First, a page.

I’m an atheist and a freelance writer. My dad’s preacher has agreed to answer some questions I have about the Bible and his views on things of the religious matter. Trouble is, now that I have the opportunity to ask whatever I want (and get an entirely silly response I’m sure), I am a bit stumped. I have in mind:
1.) If the Bible is as black and white as they say, why ignore the laws in the Bible such as “don’t eat shellfish” and the like, and follow rules like “homosexuality is a sin?”…I will be referring to the laws in Leviticus.
2.) Do you believe in creationism or evolution and why?
3.) Why are there so many contradictions in the Bible? (I will be using specific examples, but would like as many ideas as possible).
Yeah, that’s pretty much it. Help?
That lot’s a good start, but you’ll have a better time in the interview if you know roughly what he’ll say beforehand, and that’s not difficult.
I’ve only just answered a question about the nasty Leviticus laws, so check that out first.
Whether your father’s preacher is a creationist depends rather a lot on his denomination. Evangelicals are generally creationists to some extent (with some high-profile exceptions such as Francis Collins), whereas Catholics usually toe the Vatican’s line of theistic evolutionism which is basically, “God caused evolution.” Either way, what he believes is almost certainly what his church officially believes, and you’d do best to look that up.
You may be at a disadvantage if he does turn out to be a creationist. There are a great many creationist arguments which, unsound as they are, take 5-10 seconds each to say and require a bit of research to rebut properly. About the best thing I can do for you is supply a slightly old but still exhaustive list.
If you’re looking for contradictions, you can’t go past the Skeptics’ Annotated Bible. It’s got a huge collection of them. Best of all, it’s been around long enough for other sites to write replies, and in a grand example of sportsmanship the SAB links to them directly. If you have a selection of apparent contradictions you’re going to bring up, you can get a very good idea of how this preacher will respond if he decides to defend them.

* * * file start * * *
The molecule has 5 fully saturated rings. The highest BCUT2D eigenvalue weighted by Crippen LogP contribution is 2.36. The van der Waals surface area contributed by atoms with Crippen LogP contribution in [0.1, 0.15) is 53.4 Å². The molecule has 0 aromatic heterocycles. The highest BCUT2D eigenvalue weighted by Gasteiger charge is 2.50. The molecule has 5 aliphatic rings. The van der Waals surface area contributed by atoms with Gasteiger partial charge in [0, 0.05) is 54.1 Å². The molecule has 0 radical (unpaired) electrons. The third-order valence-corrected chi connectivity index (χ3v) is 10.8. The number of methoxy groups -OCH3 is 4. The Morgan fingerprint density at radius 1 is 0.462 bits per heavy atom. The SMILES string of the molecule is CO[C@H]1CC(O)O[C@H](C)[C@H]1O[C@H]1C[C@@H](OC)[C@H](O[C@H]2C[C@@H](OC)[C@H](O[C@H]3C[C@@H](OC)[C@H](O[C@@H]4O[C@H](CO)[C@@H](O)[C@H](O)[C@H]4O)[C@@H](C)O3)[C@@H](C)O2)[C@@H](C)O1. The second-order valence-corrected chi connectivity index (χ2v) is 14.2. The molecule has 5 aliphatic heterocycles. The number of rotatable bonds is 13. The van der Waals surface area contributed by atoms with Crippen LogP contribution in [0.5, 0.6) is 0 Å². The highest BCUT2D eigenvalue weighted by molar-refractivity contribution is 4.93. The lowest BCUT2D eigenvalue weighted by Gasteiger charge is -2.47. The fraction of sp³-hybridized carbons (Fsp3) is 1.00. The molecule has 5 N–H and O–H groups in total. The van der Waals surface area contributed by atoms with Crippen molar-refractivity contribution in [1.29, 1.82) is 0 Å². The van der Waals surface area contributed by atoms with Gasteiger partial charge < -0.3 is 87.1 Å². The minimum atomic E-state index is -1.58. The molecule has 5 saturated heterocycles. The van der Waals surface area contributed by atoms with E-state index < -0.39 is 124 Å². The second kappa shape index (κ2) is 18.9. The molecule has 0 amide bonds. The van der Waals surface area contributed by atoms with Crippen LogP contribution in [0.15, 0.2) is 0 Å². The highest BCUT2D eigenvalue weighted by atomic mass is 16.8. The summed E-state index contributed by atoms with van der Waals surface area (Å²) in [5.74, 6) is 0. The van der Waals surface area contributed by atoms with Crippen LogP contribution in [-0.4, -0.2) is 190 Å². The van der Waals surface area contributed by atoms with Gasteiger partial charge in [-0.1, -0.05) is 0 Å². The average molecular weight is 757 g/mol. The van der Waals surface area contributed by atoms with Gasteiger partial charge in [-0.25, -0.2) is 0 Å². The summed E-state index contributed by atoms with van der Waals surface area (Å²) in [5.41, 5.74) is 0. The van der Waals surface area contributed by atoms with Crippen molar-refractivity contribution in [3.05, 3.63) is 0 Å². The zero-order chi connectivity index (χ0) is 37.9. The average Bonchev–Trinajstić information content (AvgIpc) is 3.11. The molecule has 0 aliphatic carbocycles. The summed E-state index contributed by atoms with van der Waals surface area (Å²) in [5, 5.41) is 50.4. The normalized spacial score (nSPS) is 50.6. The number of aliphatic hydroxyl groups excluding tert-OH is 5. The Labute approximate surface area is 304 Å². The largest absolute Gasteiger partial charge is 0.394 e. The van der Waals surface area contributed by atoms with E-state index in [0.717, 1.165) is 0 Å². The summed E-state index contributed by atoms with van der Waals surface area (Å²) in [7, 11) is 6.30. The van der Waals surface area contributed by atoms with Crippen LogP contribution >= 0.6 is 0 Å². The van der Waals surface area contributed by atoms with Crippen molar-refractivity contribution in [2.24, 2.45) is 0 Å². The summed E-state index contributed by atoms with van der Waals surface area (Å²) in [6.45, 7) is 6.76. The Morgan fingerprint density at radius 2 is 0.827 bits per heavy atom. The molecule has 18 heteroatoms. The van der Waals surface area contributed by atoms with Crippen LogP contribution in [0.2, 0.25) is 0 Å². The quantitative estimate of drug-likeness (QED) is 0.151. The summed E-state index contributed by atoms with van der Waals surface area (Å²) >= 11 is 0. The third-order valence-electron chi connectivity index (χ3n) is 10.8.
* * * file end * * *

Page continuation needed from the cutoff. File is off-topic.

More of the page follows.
Besides your suggested questions I have one more, which I always try to ask believers: quite simply, “Why do you believe?” Once you know that, it’s only natural to work through the follow-up question with them: basically, “Is that a good reason?” It’s why I’m an atheist, really. I examined my own reasons for believing in the Christian God, and they just weren’t good enough. Self-examination, if you can manage to provoke it in others, is a powerful tool.
Best of luck with the interview, whatever your goal is. (You didn’t really make that clear. I hope you actually have one.) Let us know how it goes.
“Of course, easily the most direct orders against homosexual sex are in the same part of Leviticus.”
Question from Anonymous:
I’m an atheist. I recently told a gay-hater about this and his response was that “It came from the Mosaic Law which is no longer in effect.”
What’s the right response to this?
Keep up the good work!
Mosaic Law, taken in this case to mean a large set of Old Testament laws including the one in the link, is widely regarded by Christians who care about this sort of thing to have been contradicted many times and therefore superseded by the teachings of Jesus. A good example is the substitution of “turn the other cheek” for “an eye for an eye”. This rationale is often given for not following the really destructive laws in Leviticus.
Of course, easily the most direct orders against homosexual sex are in the same part of Leviticus. Some apologists give quite complex reasons why certain parts of Mosaic Law should continue to be upheld, while others just drop the whole thing and rely on other parts of the Bible, such as Romans 1 in the New Testament, when condemning homosexuality.
The most straightforward response to your “gay-hater” is to move out of the Old Testament altogether and quote some apparent silliness from the New Testament instead. This article, though not very carefully written (see the typo in its title), has some good examples. This will maintain your original point while avoiding his grounds for dismissal.
Keep us posted via comments, if you like.